This is a platform for my personal work, should anyone's interest be piqued by what they find among the frogs.  Some of it has nothing to do with amphibians, while most of it represents a continuum, an arch of life that found me among frogs, and made doing something about their plight a foregone conclusion.  (For instance, Collaborating With Angels is about living and photographing in an Buddhist AIDS hospice in San Francisco in the early 90s.  Not a frog in sight, but I met my wife Chris there, who brought me to Portland, hence this hill I live on now, with the frogs.  A deeper connection is that both Angels and the frogs are about death and dying among persecuted minorities, and how learning to love is salvation.)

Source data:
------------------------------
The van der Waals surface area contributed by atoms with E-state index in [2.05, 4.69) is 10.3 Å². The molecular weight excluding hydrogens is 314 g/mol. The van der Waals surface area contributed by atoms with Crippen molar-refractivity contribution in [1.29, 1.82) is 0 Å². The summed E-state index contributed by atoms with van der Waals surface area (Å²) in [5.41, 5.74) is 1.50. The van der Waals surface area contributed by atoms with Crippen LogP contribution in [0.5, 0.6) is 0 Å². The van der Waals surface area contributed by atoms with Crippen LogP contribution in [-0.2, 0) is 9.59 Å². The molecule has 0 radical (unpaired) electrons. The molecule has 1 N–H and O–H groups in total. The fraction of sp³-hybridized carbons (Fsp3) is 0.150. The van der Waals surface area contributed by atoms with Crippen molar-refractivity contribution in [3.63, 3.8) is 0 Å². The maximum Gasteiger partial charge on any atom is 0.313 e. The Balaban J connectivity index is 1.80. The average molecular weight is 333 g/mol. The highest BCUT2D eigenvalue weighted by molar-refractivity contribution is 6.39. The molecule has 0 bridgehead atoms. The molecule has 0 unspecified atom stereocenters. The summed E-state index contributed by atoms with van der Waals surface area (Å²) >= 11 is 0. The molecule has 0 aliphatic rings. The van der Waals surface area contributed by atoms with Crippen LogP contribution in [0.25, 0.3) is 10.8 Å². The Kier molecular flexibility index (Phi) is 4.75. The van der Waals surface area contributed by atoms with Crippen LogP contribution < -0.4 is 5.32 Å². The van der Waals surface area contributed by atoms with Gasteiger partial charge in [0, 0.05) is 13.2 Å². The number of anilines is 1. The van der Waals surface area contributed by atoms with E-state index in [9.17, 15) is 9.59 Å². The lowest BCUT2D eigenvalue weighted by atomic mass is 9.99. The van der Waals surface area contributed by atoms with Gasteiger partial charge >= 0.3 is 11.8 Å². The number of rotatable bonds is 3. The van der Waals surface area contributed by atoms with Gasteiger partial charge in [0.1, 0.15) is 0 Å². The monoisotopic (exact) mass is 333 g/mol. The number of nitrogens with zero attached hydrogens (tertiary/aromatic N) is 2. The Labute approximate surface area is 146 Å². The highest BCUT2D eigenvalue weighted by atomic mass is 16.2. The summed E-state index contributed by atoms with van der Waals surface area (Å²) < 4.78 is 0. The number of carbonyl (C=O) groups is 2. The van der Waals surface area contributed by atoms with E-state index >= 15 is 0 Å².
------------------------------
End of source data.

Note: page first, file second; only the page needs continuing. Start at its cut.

Here is the first few pages of Collaborating With Angels.  There are more than 90 photographs embedded in the text.  The rest of the book can be found in the online magazine Subtopian: under the heading "serials."


Chapter 1 - Spring


    “You’ve created Buddhist Heaven!” a Tibetan monk had exclaimed while visiting Maitri AIDS Hospice.  Standing before the same threshold, staring at the front door, instead of elation I felt dread sweeping through me.  I was there to talk to Issan Dorsey, a Buddhist monk and founder of both the Hartford Street Zen Center and Maitri.  I hadn’t seen him in five or six years, and I was there to ask permission to document his death.  As if the errand didn’t weigh enough, I was also afraid of the charged emotions I assumed must be rampant in a place where people went to die; that the hospice would be grim and relentless, desperation rising through the floor boards -- a place where there was no escaping.